Pierina Legnani, 1895
The highest rank that ever existed in ballet is Prima Ballerina Assoluta. It is rarely bestowed on the best of the best ballerinas for their exceptional talents and mastership. The rank itself was invented by famous French balletmaster Marius Petipa who headed for many years Russian Imperial Ballet. The idea came to Petipa when he studied the history of the early Romantic Ballet. So, he became the official father of this title when he awarded it to the famous Italian ballerina Pierina Legnani whom he considered a supreme danseuse of all Europe.
Legnani went through extensive training at famous La Scala where she developed her technical expertise. At the time when Petita awarded her with the title, Pierina was also performing on the stage of St Petersburg Imperial Ballet. She was the first Ballerina in the world to perform outstanding 32 fouettés en tournant during the performance of the ballet Cinderella.
Although Legnani danced only for 8 years at the Imperial Ballet, she left deep impression on the contemporaries who witnessed her strength, stamina, and technique. Even today 32 fouettes en tournant is still considered a very difficult step to do.
If you could ask any Russian ballet fan of the 19th who is his favorite male ballet dancer, there would come up only one name – Paul Gerdt. He spent fifty six years on the ballet stage and performed in the roles of nearly every lead male character of famous Russian ballets. For his extraordinary ballet technique and dancing Paul Gerdt received the mot prestigious title of the Premier Danseur of all three significant theaters in the tsarist Russia: the Imperial Ballet, The Bolshoy Kammeny Theater and Mariinsky Theater.
Gerdt had the unusual longevity for any male ballet dancer: he was born in 1844, started performing very young and retired one year before his death in 1917. Public loved and worshiped him. In addition, to his brilliant career and titles, audience nicknamed him Blue Cavalier. Admiring public also awarded him with another title: the Prince of Saint Petersburg stage. This was true enough because Paul Gerdt was the first to dance Prince Siegfried in Swan Lake, Prince Desire in Sleeping Beauty, and Prince Coqueluche in The Nutcracker.
His mentors and teachers that helped him start his amazing career of a dancer were also the best that Russian ballet could offer. Gerdt’s first teacher was Alexander Pimenov who himself was a student of the Father of Russian ballet – Charles Didelot. His next teacher was Jean Petipa, famous ballet dancer, father of probably the second person of importance after Didelot for Russian ballet – Marius Petipa. Old Jean in his youth underwent extensive training by the giant of the French ballet Auguste Vestris.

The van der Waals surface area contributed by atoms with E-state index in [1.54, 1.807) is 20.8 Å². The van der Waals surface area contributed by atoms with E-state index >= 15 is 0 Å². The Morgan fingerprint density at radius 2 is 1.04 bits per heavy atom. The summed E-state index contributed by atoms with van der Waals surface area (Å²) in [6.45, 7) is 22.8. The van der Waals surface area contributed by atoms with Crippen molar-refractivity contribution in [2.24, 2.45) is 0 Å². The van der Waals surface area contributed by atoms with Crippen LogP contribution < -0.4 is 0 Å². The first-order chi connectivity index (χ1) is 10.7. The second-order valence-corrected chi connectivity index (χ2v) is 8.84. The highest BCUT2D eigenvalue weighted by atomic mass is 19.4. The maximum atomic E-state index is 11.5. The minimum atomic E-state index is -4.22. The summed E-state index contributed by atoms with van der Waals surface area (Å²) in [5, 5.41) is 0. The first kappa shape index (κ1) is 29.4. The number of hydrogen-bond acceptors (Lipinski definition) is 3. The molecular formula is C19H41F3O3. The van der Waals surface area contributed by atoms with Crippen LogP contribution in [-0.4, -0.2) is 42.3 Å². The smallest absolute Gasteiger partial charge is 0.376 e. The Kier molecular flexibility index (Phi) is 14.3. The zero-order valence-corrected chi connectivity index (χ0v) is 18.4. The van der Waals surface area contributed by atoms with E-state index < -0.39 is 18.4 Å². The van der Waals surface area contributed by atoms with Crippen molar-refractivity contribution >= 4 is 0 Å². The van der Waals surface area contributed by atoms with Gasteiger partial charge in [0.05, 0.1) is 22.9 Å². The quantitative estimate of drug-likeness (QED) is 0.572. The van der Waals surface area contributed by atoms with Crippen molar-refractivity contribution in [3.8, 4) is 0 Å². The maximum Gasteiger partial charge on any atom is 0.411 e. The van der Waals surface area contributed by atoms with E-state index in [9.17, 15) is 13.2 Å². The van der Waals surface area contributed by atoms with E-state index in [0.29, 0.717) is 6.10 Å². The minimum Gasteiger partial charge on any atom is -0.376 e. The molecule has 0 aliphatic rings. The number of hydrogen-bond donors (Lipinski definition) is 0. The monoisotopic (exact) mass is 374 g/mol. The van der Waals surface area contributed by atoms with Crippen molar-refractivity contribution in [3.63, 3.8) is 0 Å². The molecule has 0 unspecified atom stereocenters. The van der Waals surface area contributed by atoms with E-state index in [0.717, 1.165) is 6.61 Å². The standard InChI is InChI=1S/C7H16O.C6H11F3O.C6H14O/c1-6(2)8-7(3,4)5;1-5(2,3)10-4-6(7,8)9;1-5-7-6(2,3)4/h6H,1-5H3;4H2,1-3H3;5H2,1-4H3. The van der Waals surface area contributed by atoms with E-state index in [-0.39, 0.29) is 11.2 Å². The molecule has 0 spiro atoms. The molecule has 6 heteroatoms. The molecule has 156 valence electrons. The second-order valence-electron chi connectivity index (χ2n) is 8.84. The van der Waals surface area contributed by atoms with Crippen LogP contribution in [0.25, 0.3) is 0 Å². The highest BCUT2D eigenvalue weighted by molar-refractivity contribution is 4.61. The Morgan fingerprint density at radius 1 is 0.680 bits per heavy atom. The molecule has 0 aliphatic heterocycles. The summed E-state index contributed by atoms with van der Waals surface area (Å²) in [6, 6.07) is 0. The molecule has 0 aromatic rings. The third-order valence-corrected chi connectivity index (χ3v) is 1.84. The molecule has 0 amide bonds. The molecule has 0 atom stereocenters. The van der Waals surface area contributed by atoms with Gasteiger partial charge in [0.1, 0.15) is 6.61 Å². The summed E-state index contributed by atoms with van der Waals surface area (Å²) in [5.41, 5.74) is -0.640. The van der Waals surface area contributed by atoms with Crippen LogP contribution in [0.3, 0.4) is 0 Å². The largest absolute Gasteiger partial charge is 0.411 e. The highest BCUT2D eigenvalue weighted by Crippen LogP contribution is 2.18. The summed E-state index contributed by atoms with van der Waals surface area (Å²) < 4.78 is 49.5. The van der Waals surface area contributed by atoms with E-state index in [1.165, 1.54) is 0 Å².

Paul Gerdt was quite an eccentric, nobody at the theater knew how old he was. When asked, he would give one and the same response, claiming that he was 23 years old. He excelled not only in dancing but in teaching as well. He left after himself the whole brilliant team of students among which there were Anna Pavlova, George Balanchine, Michel Fokin, Tamara Karsavina and Vaslav Nijinsky. It is interesting to note that Michel Fokin trained Gerdt’s daughter – great ballerina Elizaveta Gerdt. And Vaslav Nijinsky was Elizaveta’s partner in ballet dancing.
Paul Gerdt in 1890
Avdotia Istomina was one of the most famous ballerinas of the Russian ballet in the 19th century. Having said that, I must add that her origin and place of birth remain unknown. My intense web analytics search did not reveal any of her ancestors. Supposedly, she was born in 1799. She was brought to the ballet school by a flutist in an Army orchestra when she was just six years old. She was the best student of the First ballet master Charles Didelot who managed to pass to her the best techniques, artistic methods and progressive ballet moves and positions.
She debuted in the Russian Imperial Ballet when she was only sixteen. Charles Didelot was very proud of her. None of his other female dancers appeared on stage as often as Istomina, nor danced as many roles as she did. For a long time Istomina, as a a prima ballerina had no equal in the Russian and, possibly, European ballet.
All young noble Russian aristocrats and courtiers were in love with Istomina. Famous writer Alexander Pushkin dedicated her beautiful lines in Eugene Onegin. Noblemen were competing for her heart. These dangerous competitions led to dueling during which several of them were killed. Among those who died for her was influential young Count Sheremetev. Even Russian famous playwright and diplomat Alexander Griboedov was shot through the palm during one of those dangerous competitions.
The contemporaries describe her as a medium built, well-shaped brunette. She had black, fiery eyes veiled by long eye-lashes, great strength in her feet, aplomb on the stage, and together with that, grace. Lightness and speed in movements; her pirouettes and her elevation were astounding.
She was on the peak of her fame when suddenly famous Didelot left the theare after a conflict with theater administration in 1829. It all went down the hill after Father of Russian ballet left. Many romantic leading roles were taken away from Istomina and she played older characters on stage as the years rolled by. Her salary was lowered twice and in the end she requested her retirement from ballet and it was officially given to her by the emperor Nicholai I. Her days ended in relative obscurity in 1848.
Russian Ballerina Avdotia Istomina